Breed Type

Sporting or Gun Dog


Around 1830, lesser Newfoundland dogs, also called St. John's dogs, were taken to England to be used as retrievers for game-shooting English sportsmen. These dogs had been used by fishermen in the waters around Newfoundland and Labrador (nearby mainland Canada), to help swim fish-laden nets to shore, pull fish carts to market, and retrieve game. Once in England, they were selectively bred with other breeds of gun dog in order to improve their hunting and retrieving instincts. This is where the Labrador Retriever as we know it today was developed.  

Labrador retrieving a bird


Strongly built, medium sized, muscular dog with a broad, deep chest, a broad head, strong jaws and ears that hang down close to the head. They are athletic, well balanced, excellent swimmers, and come in black, yellow or chocolate. 


Females: 54-60 cm (21 ½ - 23 ½ inches) at the shoulder, and 25-32 kg (55 - 70 pounds).
Males: 57-62 cm (22 - 24 ½ inches) at the shoulder, and 27-36 kg (60 - 80 pounds).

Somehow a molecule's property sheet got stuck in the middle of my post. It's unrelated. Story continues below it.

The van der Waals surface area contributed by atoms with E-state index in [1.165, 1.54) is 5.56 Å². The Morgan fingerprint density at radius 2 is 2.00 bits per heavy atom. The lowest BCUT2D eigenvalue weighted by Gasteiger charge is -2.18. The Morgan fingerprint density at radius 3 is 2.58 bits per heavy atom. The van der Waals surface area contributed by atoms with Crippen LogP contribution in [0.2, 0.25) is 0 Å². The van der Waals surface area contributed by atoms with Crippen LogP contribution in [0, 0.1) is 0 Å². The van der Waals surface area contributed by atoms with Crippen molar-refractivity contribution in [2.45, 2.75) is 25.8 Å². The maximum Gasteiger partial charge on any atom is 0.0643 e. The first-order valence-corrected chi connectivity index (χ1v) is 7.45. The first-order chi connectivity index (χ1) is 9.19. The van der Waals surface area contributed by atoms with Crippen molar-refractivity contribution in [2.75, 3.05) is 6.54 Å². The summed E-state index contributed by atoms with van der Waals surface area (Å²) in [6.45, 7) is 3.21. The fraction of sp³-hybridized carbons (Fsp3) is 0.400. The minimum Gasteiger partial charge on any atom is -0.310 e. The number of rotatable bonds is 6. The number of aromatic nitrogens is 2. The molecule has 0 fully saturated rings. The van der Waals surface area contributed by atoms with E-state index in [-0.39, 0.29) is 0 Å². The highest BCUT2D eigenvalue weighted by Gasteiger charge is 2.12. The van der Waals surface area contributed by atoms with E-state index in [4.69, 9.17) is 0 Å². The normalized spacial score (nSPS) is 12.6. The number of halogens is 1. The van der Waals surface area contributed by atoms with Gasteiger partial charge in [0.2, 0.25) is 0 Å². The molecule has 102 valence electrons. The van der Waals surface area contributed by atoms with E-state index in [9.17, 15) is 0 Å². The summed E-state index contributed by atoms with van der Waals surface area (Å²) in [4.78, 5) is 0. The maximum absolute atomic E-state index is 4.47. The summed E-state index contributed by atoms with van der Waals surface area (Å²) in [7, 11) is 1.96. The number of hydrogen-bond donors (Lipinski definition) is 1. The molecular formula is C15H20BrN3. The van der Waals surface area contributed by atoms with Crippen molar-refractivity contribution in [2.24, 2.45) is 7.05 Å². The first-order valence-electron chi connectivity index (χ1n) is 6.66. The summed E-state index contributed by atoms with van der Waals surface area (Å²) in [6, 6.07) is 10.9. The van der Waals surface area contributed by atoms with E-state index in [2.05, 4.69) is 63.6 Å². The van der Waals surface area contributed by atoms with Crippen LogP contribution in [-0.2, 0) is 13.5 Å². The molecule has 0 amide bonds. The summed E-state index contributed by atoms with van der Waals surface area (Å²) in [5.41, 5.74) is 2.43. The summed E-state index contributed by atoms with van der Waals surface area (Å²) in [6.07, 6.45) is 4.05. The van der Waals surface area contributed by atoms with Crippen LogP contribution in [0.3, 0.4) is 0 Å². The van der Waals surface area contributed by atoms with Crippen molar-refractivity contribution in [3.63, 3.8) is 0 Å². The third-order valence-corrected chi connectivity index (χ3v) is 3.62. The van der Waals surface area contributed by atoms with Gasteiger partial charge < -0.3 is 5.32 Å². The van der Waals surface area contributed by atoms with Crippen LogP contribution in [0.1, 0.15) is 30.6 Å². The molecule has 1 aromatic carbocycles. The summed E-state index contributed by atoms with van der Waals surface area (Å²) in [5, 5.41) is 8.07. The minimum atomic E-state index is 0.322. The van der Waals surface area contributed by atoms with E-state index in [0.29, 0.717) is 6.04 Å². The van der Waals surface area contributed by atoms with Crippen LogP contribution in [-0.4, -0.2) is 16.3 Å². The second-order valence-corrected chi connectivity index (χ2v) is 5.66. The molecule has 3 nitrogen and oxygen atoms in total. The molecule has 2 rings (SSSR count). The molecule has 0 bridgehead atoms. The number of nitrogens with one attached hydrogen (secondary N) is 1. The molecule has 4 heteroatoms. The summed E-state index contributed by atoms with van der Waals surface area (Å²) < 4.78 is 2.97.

These ranges allow for variation between countries as to what is considered an ideal height for the show ring. A Labrador at the top end of the height scale would be perfectly acceptable in America, but would probably not be competitive in England. 

Yellow and black Labradors


Relatively easy to maintain short, water-resistant double coat. Sheds a little year round (somewhat heavier in autumn and spring), so needs a regular (perhaps weekly) brush to remove dead hair and prevent matting.  


Very gentle, even-tempered dog. Intelligent, adaptable, energetic, social and fun-loving. Extremely reliable with children. 

Black Labrador with her flat ball




Very sound and robust breed, but may be prone to ear infections and obesity if not managed correctly.  

Possible Genetic Disorders

Particularly prone to Hip and Elbow Dysplasia as well as the eye diseases Retinal Dysplasia and Progressive Retinal Atrophy (PRA). Health screening for these disorders is available, and should form part of any discussion when considering a purchase.  

Best Suited

  • Active household with a yard big enough for a game
  • Country living
  • Household with children
  • Service work - assistance dogs, therapy dogs, sniffer dogs, search and rescue

Worst Suited

  • Apartment living